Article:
Councillor Jim Neill talks Sir John A. Macdonald statue in City Park

‘Symbolism is a powerful thing, and we need to recognize it’

Kingston City Councillor speaks to The Journal about the potential removal of local statue.
Credit: 
Journal File Photo

On Jun. 16, Kingston City Council will host a meeting to discuss the demands from a change.org petition, submitted to the City Clerks’ Department, for the removal of the Sir John A. Macdonald statue at City Park. The petition had approximately 740 signatures upon submission.

Ahead of the meeting, The Journal spoke with Councillor Jim Neill, who represents Kingston’s Williamsville district, about the implications of removing the statue of Macdonald in City Park.

“I would say everyone [city councillors] are overwhelmingly in favor of taking the statue down so far,” Neill said.

Widely regarded as Macdonald’s hometown, Kingston is where Macdonald grew up and practiced law for several years before Confederation.

“We call ourselves the first capital of Canada. Until the truth about Sir John A. Macdonald came out—people really embraced him,” Neill explained. “We still have a number of people who embraced the idea of us being the first capital, and Sir John A. being the first prime minister of Canada.”

Neill said it’s important, however, that the nation begin to recognize the atrocities Macdonald committed as Canada’s first prime minister.

Macdonald played an influential role in establishing Canada’s residential school system.

“Now that new evidence and new information has come forward, we can’t purge the idea that Sir John A. Macdonald is from Kingston, but we need to deal with the historical reality that we see today,” Neill said. “And that’s why I support us taking down the statue.”

The Councillor added that, while discourse about keeping the statue up and taking it down has been controversial, it’s important to recognize all of history’s facts rather than attempt to ignore or rewrite them.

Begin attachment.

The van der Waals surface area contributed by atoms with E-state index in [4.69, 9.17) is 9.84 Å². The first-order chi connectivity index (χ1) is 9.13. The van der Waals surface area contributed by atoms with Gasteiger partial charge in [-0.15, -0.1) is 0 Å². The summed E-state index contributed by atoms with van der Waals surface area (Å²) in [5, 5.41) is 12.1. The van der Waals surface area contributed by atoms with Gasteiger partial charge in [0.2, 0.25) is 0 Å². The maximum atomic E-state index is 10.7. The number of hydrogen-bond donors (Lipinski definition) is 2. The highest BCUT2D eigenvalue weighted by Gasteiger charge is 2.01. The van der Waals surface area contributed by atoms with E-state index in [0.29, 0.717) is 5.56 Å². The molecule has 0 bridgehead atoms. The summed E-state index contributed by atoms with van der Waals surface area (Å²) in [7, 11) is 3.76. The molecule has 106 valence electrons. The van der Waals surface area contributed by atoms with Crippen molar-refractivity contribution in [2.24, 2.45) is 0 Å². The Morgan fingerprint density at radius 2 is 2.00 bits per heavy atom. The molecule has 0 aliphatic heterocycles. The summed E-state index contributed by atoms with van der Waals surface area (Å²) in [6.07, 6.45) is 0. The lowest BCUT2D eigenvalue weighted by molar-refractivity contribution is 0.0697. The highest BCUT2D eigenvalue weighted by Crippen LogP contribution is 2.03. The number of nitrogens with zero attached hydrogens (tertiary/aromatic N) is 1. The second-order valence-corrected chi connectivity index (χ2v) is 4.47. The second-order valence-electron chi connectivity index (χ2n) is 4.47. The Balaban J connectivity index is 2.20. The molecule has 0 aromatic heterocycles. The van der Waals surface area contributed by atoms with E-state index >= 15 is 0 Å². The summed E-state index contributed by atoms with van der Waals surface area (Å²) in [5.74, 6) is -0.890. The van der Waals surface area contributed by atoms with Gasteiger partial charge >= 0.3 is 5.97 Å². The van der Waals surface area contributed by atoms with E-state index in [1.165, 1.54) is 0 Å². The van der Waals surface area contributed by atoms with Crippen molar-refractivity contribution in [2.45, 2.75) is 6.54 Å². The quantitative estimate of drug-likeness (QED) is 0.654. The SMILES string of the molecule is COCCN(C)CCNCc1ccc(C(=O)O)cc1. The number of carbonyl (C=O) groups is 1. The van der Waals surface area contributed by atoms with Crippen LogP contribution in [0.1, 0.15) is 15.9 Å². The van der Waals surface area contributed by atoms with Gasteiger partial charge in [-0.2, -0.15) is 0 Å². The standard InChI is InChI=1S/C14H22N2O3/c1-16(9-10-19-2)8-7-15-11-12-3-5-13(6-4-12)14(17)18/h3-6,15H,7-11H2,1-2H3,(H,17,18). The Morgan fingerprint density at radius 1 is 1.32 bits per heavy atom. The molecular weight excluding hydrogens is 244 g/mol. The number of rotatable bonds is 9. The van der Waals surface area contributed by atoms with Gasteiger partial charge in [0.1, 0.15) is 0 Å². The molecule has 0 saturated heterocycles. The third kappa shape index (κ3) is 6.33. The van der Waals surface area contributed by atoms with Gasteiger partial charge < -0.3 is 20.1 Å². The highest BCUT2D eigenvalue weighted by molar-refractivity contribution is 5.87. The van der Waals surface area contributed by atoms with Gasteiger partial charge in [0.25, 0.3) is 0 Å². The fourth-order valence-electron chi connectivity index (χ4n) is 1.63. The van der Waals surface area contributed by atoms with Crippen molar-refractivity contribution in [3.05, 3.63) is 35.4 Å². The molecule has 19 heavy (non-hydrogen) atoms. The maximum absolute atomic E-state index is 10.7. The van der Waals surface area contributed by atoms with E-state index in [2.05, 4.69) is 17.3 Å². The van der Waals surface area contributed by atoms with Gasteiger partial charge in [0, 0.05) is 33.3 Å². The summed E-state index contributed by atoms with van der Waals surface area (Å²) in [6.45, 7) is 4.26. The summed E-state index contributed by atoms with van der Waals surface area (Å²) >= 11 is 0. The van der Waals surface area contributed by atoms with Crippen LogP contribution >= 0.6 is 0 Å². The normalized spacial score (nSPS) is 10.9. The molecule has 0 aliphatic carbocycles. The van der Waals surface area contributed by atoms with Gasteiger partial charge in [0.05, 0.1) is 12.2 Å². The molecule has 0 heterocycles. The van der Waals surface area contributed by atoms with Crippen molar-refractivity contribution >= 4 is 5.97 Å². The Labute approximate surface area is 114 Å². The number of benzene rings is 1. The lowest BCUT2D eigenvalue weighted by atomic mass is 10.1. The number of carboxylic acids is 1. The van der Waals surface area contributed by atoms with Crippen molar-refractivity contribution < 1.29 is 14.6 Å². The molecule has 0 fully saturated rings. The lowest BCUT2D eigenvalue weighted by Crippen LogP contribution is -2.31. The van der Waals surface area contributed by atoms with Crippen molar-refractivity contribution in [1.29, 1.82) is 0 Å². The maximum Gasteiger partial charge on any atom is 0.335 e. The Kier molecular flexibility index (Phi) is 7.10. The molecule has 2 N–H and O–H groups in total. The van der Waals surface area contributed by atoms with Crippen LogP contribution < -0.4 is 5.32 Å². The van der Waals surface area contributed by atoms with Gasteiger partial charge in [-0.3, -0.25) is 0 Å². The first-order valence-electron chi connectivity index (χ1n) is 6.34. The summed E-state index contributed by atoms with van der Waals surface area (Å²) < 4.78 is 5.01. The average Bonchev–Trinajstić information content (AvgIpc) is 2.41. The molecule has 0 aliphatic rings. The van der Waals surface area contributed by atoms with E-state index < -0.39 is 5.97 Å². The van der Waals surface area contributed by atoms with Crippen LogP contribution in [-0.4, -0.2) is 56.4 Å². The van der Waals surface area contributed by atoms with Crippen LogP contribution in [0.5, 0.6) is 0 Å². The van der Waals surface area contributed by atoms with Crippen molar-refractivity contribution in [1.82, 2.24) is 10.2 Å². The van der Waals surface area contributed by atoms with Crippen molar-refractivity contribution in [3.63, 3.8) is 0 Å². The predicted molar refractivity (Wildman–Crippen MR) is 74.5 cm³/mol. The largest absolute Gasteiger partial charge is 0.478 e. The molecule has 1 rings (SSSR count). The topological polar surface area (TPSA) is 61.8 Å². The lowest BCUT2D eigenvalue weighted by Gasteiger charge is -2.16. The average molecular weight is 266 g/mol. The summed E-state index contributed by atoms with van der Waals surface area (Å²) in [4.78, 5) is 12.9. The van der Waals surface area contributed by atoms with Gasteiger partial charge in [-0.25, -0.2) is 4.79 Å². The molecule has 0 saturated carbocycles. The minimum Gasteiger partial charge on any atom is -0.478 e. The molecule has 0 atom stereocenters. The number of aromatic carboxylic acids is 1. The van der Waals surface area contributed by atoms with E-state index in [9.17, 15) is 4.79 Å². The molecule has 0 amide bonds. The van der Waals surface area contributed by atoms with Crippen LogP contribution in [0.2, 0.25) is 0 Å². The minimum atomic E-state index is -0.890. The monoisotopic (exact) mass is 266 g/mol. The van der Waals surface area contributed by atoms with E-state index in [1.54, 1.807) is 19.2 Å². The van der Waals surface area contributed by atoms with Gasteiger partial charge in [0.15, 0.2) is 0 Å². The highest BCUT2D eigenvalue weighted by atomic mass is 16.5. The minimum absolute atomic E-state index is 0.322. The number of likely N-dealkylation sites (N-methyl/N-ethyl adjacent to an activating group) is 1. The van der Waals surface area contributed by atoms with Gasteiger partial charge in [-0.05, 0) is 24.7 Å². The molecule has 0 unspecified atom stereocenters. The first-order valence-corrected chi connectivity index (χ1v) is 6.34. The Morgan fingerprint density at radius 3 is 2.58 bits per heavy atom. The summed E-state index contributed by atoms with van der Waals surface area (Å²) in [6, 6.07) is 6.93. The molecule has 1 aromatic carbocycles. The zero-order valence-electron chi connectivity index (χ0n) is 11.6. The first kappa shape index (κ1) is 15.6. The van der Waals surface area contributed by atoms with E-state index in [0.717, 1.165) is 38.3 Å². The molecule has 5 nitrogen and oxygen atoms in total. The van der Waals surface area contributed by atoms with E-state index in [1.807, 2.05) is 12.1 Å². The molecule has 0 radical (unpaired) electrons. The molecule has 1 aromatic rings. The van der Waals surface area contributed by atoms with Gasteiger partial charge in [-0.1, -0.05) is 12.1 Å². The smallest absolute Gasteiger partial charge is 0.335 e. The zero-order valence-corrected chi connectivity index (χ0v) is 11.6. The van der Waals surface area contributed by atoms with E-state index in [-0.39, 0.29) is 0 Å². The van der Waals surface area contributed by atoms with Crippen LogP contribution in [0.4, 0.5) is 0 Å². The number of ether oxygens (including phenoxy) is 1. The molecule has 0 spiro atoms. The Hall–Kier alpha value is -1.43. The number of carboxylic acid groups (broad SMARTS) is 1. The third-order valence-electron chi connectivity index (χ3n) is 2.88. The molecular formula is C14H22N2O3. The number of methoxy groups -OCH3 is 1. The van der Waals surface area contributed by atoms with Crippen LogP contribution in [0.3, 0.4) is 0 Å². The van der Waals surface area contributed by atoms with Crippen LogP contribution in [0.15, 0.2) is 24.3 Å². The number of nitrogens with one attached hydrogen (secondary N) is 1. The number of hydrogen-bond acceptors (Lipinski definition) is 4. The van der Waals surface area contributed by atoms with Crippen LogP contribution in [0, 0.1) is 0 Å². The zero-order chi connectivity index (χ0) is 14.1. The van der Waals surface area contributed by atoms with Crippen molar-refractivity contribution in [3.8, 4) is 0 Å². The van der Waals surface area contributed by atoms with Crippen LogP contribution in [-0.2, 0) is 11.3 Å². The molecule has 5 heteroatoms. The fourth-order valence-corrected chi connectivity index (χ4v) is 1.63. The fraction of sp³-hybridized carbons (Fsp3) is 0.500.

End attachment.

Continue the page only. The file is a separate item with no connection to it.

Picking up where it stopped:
“You don’t get to please everybody, but you get to choose who your enemies are,” Neill said of the upcoming Jun. 16 meeting.

“You’re going to anger people, but I think the right decision is to recognize the grievances of First Nations.”

The City has released its agenda for Wednesday's meeting. Councillors will be given two options in the decision regarding the statue of Macdonald in City Park.

The first option is for the statue to “remain in place” as the Sir John A. Macdonald History and Legacy Working Group continue to develop “plaques/panels to be placed near the statue” to depict an accurate history and legacy.

The second option would see the statue “be removed within a week.”

Neill said that the removal of the statue wouldn’t mean the immediate erasure of history. Instead, he explained, many council members have suggested the statue be moved elsewhere.

“The City could donate the statue to the national historic sites, so people who want to see it can still see it. That is a sensible suggestion,” he said.

“The reality is Canada has attempted a cultural assimilation, and it is an act of genocide. Symbolism is a very powerful thing, and we need to recognize that.”

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